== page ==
Long-Term Effect of Fault-Controlled CO2 Alteration on the Weakening and Strengthening of Reservoir and Seal Lithologies at Crystal Geyser, Green River, Utah

Monday, 15 December 2014: 8:45 AM
Jonathan R Major, University of Texas at Austin, Bureau of Economic Geology, Austin, TX, United States, Peter Eichhubl, University of Texas at Austin, Austin, TX, United States and Thomas A Dewers, Sandia National Laboratories, Albuquerque, NM, United States
An understanding of the coupled chemical and mechanical properties and behavior of reservoir and seal rocks is critical for assessing both the short and long term security of sequestered CO2. A combined structural diagenesis approach using observations from natural analogs has great advantages for understanding these properties over longer time scales than is possible using laboratory or numerical experiments. Current numerical models evaluating failure of reservoirs and seals during and after CO2 injection in the subsurface are just beginning to account for such coupled processes. Well-characterized field studies of natural analogs such as Crystal Geyser, Utah, are essential for providing realistic input parameters, calibration, and testing of numerical models across a range of spatial and temporal scales.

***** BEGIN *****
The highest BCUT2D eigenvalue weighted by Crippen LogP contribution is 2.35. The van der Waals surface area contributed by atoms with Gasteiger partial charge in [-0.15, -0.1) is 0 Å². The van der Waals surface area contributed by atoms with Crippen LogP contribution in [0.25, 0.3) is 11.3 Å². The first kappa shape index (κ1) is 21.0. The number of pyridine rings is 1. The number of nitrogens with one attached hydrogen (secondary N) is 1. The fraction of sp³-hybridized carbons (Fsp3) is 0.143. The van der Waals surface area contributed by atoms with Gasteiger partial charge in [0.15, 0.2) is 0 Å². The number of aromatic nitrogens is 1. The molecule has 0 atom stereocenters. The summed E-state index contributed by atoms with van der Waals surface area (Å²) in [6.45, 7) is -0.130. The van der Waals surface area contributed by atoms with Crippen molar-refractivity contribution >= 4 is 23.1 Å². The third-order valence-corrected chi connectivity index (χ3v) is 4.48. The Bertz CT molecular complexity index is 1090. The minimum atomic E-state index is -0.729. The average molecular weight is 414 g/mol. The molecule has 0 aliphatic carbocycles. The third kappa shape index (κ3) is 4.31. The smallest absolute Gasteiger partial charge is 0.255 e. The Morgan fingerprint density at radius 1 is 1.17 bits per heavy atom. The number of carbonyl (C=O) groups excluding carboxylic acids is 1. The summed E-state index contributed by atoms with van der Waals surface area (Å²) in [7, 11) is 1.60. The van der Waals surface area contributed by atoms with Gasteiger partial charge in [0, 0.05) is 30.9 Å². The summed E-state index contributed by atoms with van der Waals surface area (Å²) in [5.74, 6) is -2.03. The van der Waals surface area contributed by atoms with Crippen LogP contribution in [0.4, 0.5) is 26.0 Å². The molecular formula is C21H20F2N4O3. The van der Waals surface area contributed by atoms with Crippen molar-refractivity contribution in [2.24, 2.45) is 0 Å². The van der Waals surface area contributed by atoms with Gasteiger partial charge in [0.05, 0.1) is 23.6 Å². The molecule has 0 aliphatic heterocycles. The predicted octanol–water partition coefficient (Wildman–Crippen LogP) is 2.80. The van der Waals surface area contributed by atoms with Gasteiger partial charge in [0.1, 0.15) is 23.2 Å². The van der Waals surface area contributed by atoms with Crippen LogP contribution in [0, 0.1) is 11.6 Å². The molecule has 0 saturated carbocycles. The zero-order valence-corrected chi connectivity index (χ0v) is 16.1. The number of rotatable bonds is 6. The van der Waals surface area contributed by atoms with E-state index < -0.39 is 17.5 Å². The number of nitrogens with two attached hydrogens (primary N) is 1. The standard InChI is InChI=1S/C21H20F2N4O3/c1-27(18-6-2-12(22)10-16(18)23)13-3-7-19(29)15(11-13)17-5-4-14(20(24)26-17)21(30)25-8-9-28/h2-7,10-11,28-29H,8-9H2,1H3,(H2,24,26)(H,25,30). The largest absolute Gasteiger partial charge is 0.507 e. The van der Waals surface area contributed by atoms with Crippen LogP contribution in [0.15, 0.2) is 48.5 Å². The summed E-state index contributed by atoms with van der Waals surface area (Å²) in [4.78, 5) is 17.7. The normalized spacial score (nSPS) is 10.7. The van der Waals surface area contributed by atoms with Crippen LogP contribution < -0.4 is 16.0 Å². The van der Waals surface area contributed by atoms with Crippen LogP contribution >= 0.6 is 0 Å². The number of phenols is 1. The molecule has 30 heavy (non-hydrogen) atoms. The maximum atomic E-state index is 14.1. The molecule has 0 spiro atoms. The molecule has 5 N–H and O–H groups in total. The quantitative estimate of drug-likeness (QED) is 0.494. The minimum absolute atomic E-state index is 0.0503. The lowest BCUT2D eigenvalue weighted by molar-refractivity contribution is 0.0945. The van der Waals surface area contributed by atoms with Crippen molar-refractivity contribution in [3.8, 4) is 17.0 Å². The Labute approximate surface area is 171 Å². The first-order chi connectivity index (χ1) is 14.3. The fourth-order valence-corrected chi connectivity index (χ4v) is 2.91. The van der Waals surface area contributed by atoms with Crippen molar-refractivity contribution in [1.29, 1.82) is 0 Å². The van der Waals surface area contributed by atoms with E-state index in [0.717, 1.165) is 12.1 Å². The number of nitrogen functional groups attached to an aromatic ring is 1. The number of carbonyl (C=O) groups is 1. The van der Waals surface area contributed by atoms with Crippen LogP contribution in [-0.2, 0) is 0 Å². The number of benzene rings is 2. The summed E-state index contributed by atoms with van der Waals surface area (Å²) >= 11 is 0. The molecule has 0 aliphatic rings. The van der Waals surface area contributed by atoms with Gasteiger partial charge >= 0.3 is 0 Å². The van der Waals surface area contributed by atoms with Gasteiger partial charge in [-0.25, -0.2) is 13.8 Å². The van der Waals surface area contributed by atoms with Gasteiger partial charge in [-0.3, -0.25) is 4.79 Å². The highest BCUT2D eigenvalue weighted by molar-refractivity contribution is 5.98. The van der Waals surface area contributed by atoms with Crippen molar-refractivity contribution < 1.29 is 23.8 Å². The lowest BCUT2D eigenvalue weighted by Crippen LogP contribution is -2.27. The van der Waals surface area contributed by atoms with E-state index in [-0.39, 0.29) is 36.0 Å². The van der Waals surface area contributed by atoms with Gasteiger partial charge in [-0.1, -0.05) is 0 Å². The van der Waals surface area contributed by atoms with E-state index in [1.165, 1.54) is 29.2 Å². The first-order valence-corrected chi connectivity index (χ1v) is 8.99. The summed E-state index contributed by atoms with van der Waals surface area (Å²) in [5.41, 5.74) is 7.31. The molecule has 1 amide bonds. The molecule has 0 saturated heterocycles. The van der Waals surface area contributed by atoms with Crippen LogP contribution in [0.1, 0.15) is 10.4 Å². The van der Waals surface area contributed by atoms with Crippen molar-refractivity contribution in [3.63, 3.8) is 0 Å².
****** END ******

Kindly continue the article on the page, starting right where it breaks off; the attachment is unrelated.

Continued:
Fracture mechanics testing was performed on a suite of naturally altered and unaltered reservoir and seal rocks exposed at the Crystal Geyser field site. These samples represent end-products of CO2-related alteration over geologic (>103 yr) time scales. Both the double torsion and short rod test methods yield comparable results on the same samples. Tests demonstrate that CO2-related alteration has weakened one reservoir sandstone lithology by approximately 50%, but the subcritical index is not significantly affected. An altered siltstone sample also shows a reduction in fracture toughness values and lowered subcritical index in comparison to unaltered siltstone. In contrast, elevated calcite content in shales due to CO2 alteration has increased fracture toughness. Similarly, fracture toughness was increased in what is otherwise a weak, poorly cemented sandstone unit due to increased calcite cement. Combined, these results demonstrate that CO2-related alteration generally weakens rock to fracturing (i.e. lowers fracture toughness), except in cases where calcite cementation is significantly increased. The natural system at Crystal Geyser demonstrates that water-CO2-rock interaction driven by changes in the geochemical environment have measurably altered rock geomechanical properties and that some rock units may become more prone to failure, ultimately leading to fracturing and leakage of subsurface reservoirs. These results also have application for CO2-based enhanced oil recovery.